SPECIAL OSTADI: Near Musalla Tower, Al Musalla Road, Khalid Bin Al Waleed, Dubai. Tel. 04-3971469, 04-3972111, 04-3971933. 

PS The dinner cost us 90 AED (18€). Excellent quality-price ratio!

The Midsummer Weekend in Finland

Midsummer in Finland, miss you! Midsummer in FinlandThis is the weekend when Finland shuts down. As early as Thursday afternoon people started migrating to summer houses by the lake or the sea, and they will stay there until Sunday. Activities include sauna, swimming, outdoor games, fishing, water sports and barbecue. It is the weekend when the sun never seems to set. Midnight sun, Midsummer in FinlandThe Midsummer holiday (Juhannus in Finnish) is full of symbolism and magic. Some villages prepare a hug bonfire, kokko, which usually burns by the water. In addition, there are other traditions and rituals that include running around naked, looking deep into water, collecting flowers and placing them under the pillow and observing the direction of the bonfire smoke, to mention a few, and all these rituals are for the purpose of finding a decent husband and getting a hint of who he may be. Indeed, Midsummer is originally a pagan celebration. Midsummer, FinlandI have not been able to join Midsummer celebrations in Finland for a long time and it is a pity. It really is one of the happiest celebrations in Finland (even if every year someone gets too dunk and drowns…). Now that I am thinking about it, I realize I am more nostalgic about Juhannus than I am about Christmas! And to be very honest, uploading these photos (taken at the summer house) made me cry a bit. To me this is the most beautiful place in the world.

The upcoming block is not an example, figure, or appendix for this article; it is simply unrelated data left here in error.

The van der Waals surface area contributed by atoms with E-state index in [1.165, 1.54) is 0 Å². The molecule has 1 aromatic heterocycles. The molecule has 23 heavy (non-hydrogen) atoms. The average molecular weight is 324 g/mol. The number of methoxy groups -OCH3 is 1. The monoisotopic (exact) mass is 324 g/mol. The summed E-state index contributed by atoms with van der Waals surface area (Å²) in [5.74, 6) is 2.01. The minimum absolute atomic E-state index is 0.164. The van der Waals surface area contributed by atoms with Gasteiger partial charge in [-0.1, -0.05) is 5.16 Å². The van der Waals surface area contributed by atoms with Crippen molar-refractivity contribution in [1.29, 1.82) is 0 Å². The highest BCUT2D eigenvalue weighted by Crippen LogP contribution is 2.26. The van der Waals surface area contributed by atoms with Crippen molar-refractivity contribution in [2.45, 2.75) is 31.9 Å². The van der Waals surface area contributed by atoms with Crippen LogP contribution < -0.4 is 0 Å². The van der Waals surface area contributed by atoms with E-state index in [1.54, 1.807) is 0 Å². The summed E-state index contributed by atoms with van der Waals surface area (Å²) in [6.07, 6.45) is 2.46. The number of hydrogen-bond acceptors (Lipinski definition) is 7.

Happy Midsummer everyone!! Hyvää juhannusta!!

PS For those interested in understanding what life at the summer house looks like, see these previous posts:

Finland, Land of the Midnight Sun
Summer holidays in Finland
Sauna Time
A typical Finnish meal after sauna
Fishing at midnight
Our beautiful lake has turned into a monster!
What does Finnish barbeque look like?
Finnish fish tajine (part 2)
Very easy tartiflette
The Wind in the Willows (kaislikossa suhisee)
A must-try at the Finnish summer house!

Lastly, if you like these posts, why not to follow Pearlspotting on Facebook, too? Or by Twitter, @Miia_Niskanen.

Mustard Obsession

I bought some really delicious mustard to accompany our Christmas meal last December, and ever since then I have been returning to La Grande Epicerie de Paris to buy some more.

La Grande Epicerie de Paris in the 7th arrondissement is my favorite high-end food store in Paris and maybe in the world. Whatever they sell, it is always the best of the best. Moreover, the packaging is so beautiful that graphic designers shop there not only for food but for ideas, too (and this was confirmed to me by a designer friend). In fact, La Grande Epicerie de Paris is like a dream to me: a dream of being able to buy all the groceries there, or even better, winning unlimited groceries for life!

But, let’s stay focused and talk about mustard!

This week I returned for my usual monthly stock up and came home with three mustard jars. I have tasted Boletus-Mushroom mustard before (I absolutely love it), and in addition I got two new flavors: Curry & Curcuma mustard and Truffle & Black Pepper mustard. Look at these beauties!mustard, Savor & sensI am sure I will be returning very soon to buy more –after all I have over a dozen flavors to taste, and to be precise, 16!! Exciting. There is nothing better than a Sunday poulet rôti (roast chicken), mashed potatoes and Savor&sens organic mustard…

La Grande Epicerie de Paris: http://www.lagrandeepicerie.com/en.html

Savor&sens mustards: http://www.savoretsens.com/index.php/savor-sens-bio-c-96_85

Other delicious discoveries to be purchased at La Grande Epicerie de Paris: